Day one of our field mission was originally reserved for travel, for the road from Nairobi to Kisumu City. However, as our schedule was going to be tight, and some of the preliminary work had not been completed, we opted for a semi‐formal preparative interview with John Otieno ‘Rapasa’, a young nyatiti player based in Nairobi, yet from Alego area (Siaya County), who was a part of our team as a fixer and translator. The main objective of this semi‐interview was to define, at least, approximatively, the different stages of nyatiti making before arrival to the field in order to plan on filming economically. According to what was explained by Rapasa, who also makes the instruments, we identified 9 stages of nyatiti making. This would later facilitate following the instrument makers narratives and allow for comparison. Other pertinent information provided by Rapasa during our drive to Kisumu included the types of trees used for nyatiti (with vernacular terms), the symbolism behind nyatiti’s shape (resembles the traditional Luo hut shape), symbolism of the number (8) of strings of the nyatiti, his tuning techniques and order of string tuning, together with the story of his personal attachment to his instruments collection (owns 14 nyatitis).
Upon our arrival to Kisumu City, we had another semi‐formal interview that would birth ideas for other hypothesis and arguments to follow up on. We met Meshack Okoth Okumu, who was to be our fixer in the area. Son of late Okumu Orengo, a well‐known nyatiti master previously recorded for SW, Meshack took up the nyatiti after his father’s death. His discussion with Rapasa and Ketebul’s Tabu Osusa brought up several interesting points, including:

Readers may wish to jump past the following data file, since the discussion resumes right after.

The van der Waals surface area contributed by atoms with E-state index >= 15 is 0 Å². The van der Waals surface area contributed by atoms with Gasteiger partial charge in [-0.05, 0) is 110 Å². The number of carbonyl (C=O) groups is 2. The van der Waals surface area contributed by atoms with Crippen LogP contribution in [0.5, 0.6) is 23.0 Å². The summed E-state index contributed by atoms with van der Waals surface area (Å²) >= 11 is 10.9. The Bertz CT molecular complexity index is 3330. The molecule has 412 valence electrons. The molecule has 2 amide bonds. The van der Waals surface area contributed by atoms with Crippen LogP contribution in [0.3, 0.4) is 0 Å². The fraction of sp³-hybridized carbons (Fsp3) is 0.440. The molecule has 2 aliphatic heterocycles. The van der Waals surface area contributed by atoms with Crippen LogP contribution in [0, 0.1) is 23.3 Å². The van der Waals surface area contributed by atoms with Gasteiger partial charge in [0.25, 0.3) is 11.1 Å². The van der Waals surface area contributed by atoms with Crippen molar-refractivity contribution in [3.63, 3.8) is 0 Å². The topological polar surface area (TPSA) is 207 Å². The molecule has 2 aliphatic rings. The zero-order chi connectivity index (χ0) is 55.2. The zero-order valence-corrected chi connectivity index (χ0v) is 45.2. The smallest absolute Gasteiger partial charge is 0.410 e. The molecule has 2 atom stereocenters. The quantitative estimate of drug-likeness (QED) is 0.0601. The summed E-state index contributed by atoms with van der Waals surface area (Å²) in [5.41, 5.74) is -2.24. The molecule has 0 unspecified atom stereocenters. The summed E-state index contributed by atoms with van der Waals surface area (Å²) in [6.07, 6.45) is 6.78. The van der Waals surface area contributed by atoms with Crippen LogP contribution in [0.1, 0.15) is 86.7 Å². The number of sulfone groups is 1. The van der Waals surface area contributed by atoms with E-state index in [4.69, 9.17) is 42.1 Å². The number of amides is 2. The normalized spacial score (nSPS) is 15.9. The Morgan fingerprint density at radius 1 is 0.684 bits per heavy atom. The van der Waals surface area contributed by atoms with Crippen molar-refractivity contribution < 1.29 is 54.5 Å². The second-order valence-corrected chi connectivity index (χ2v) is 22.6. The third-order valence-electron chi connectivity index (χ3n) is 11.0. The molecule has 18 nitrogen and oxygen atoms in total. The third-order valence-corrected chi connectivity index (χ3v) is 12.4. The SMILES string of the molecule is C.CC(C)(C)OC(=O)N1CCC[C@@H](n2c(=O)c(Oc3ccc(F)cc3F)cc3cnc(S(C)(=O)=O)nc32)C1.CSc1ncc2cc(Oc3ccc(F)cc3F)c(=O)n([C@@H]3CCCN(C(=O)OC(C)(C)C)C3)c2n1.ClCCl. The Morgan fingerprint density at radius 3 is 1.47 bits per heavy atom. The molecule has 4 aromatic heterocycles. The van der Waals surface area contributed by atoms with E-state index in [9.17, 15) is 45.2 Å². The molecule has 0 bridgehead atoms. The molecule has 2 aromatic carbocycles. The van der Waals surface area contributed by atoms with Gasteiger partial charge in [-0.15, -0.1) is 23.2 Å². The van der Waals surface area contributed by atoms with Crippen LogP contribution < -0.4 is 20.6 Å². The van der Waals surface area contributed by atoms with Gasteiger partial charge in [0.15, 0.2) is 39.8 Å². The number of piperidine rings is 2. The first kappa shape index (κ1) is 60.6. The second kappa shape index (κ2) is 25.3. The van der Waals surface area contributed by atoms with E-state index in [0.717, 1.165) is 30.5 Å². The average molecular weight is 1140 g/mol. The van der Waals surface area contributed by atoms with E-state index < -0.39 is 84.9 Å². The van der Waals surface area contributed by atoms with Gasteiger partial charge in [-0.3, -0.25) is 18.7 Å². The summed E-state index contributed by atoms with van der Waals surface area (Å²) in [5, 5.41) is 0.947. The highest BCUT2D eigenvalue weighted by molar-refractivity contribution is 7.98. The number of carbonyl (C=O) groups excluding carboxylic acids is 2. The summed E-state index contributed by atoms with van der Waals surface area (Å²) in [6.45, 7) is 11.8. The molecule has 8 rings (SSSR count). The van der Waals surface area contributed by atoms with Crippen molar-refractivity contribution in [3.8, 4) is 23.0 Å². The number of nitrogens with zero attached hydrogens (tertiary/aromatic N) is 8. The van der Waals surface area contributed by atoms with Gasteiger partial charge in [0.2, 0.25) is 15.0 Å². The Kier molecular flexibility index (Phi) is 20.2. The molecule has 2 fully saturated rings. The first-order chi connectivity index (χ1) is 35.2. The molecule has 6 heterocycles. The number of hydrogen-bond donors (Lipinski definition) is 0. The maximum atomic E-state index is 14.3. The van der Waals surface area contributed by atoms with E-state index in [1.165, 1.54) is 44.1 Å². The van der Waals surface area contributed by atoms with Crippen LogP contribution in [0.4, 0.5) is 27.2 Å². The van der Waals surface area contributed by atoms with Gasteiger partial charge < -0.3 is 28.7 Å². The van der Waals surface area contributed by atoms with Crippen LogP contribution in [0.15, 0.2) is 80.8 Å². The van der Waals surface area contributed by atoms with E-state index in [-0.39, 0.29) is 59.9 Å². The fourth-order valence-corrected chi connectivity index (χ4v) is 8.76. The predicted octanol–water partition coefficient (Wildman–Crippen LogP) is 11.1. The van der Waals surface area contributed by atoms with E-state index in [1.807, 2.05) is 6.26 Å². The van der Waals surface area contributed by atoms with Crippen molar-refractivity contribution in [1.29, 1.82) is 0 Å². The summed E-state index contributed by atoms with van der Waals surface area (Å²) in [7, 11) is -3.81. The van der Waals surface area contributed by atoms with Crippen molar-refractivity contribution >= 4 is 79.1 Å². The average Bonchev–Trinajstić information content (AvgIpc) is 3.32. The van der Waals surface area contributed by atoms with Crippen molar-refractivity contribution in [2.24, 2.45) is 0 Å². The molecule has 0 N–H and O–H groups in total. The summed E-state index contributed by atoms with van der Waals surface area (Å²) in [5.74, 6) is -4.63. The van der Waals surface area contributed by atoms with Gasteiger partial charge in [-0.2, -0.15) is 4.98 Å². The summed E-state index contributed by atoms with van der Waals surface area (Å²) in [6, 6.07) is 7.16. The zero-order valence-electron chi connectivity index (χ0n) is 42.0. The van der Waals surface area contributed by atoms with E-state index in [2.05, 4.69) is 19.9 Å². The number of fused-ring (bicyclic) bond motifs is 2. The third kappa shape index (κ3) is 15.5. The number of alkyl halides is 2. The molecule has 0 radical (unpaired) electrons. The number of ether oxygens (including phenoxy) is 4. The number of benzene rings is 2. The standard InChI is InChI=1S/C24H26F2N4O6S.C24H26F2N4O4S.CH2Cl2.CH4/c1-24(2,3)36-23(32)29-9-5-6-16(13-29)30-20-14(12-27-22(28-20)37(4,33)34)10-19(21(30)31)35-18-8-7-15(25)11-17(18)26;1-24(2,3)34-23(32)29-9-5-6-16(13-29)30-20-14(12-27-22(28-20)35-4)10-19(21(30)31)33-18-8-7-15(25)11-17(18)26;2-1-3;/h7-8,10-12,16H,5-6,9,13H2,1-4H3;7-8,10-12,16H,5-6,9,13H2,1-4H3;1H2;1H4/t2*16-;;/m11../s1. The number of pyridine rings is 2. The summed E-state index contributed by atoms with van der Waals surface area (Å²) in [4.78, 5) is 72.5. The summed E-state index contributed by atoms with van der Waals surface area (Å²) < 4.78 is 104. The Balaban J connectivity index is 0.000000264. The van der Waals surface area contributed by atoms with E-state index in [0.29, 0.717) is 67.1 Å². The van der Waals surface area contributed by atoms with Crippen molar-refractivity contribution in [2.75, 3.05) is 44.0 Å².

‐ Differences between the two most commonly used trees for nyatiti resonator – ngowu (oak tree) and poch ondero (fig tree);
‐ Trees used or arms and head of the instrument – powo, siala (vernacular names, corresponding Latin and/or English names TBC);
‐ Dispute over which part of the region the instrument first originated in – South Nyanza or Central Nyanza;
‐ Discussion on the nyatiti gender taboo (whether a woman is or is not traditionally allowed to play the nyatiti and the reasons why);
‐ Mention of a Cultural Festival which takes place every year on 27th December and hosts several local nyatiti players;
‐ Discussion on whether a good nyatiti maker needs to be able to play the instrument as well;
‐ Names of currently best nyatiti makers in the area, according to Meshack and mention of several masters who passed away;
‐ Discussion on playing positions (traditionally played while seated on a stool, some contemporary artistes play while standing as well) and its cultural and symbolic importance;
‐ The practice of praising people though song as central in nyatiti tradition (“Music sings whoever is around”, Luo proverb) and nature of improvisation that comes with it;
‐ Traditionally in the past there was a separation between vocalists and nyatiti players (not the same person);
‐ Term controversy (thum as opposed to nyatiti, is in fact a generic term for music in Luo language) and hypothetical historical explanation;
‐ Mention of “Koblong”, a tune known by almost all players, often used for teaching cause of its strong combinations;
‐ Traditional positioning of player within a homestead when playing at ceremonies; etc.